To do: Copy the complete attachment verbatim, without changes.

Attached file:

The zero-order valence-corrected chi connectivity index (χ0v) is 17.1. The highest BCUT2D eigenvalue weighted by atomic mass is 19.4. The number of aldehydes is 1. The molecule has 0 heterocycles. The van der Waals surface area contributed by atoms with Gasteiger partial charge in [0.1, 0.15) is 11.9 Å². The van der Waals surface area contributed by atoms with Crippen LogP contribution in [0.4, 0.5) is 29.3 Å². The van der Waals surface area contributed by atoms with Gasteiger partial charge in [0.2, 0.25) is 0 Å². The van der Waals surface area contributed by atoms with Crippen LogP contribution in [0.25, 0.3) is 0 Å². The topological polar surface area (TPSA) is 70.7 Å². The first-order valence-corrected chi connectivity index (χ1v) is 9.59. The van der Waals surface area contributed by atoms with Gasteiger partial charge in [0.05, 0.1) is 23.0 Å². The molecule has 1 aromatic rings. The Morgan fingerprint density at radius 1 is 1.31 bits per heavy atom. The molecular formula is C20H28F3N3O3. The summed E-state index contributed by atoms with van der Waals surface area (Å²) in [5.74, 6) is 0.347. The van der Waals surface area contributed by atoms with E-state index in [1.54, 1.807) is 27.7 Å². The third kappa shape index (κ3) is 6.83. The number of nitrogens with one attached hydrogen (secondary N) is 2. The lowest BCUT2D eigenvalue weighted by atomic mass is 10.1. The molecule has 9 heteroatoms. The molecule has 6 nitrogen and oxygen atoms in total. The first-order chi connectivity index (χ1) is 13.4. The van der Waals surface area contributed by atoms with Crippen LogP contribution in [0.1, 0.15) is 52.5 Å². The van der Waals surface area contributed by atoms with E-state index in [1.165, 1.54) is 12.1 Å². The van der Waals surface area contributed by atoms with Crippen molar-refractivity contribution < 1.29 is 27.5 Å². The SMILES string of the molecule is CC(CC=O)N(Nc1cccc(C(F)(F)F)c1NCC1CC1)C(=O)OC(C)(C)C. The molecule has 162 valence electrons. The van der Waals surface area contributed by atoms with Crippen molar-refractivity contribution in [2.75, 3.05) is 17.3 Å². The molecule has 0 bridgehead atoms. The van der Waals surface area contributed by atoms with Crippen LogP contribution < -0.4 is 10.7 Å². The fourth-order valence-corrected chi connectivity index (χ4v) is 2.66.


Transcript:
The zero-order valence-corrected chi connectivity index (χ0v) is 17.1. The highest BCUT2D eigenvalue weighted by atomic mass is 19.4. The number of aldehydes is 1. The molecule has 0 heterocycles. The van der Waals surface area contributed by atoms with Gasteiger partial charge in [0.1, 0.15) is 11.9 Å². The van der Waals surface area contributed by atoms with Crippen LogP contribution in [0.4, 0.5) is 29.3 Å². The van der Waals surface area contributed by atoms with Gasteiger partial charge in [0.2, 0.25) is 0 Å². The van der Waals surface area contributed by atoms with Crippen LogP contribution in [0.25, 0.3) is 0 Å². The topological polar surface area (TPSA) is 70.7 Å². The first-order valence-corrected chi connectivity index (χ1v) is 9.59. The van der Waals surface area contributed by atoms with Gasteiger partial charge in [0.05, 0.1) is 23.0 Å². The molecule has 1 aromatic rings. The Morgan fingerprint density at radius 1 is 1.31 bits per heavy atom. The molecular formula is C20H28F3N3O3. The summed E-state index contributed by atoms with van der Waals surface area (Å²) in [5.74, 6) is 0.347. The van der Waals surface area contributed by atoms with E-state index in [1.54, 1.807) is 27.7 Å². The third kappa shape index (κ3) is 6.83. The number of nitrogens with one attached hydrogen (secondary N) is 2. The lowest BCUT2D eigenvalue weighted by atomic mass is 10.1. The molecule has 9 heteroatoms. The molecule has 6 nitrogen and oxygen atoms in total. The first-order chi connectivity index (χ1) is 13.4. The van der Waals surface area contributed by atoms with Crippen LogP contribution in [0.1, 0.15) is 52.5 Å². The van der Waals surface area contributed by atoms with E-state index in [1.165, 1.54) is 12.1 Å². The van der Waals surface area contributed by atoms with Crippen molar-refractivity contribution < 1.29 is 27.5 Å². The SMILES string of the molecule is CC(CC=O)N(Nc1cccc(C(F)(F)F)c1NCC1CC1)C(=O)OC(C)(C)C. The molecule has 162 valence electrons. The van der Waals surface area contributed by atoms with Crippen molar-refractivity contribution in [2.75, 3.05) is 17.3 Å². The molecule has 0 bridgehead atoms. The van der Waals surface area contributed by atoms with Crippen LogP contribution < -0.4 is 10.7 Å². The fourth-order valence-corrected chi connectivity index (χ4v) is 2.66.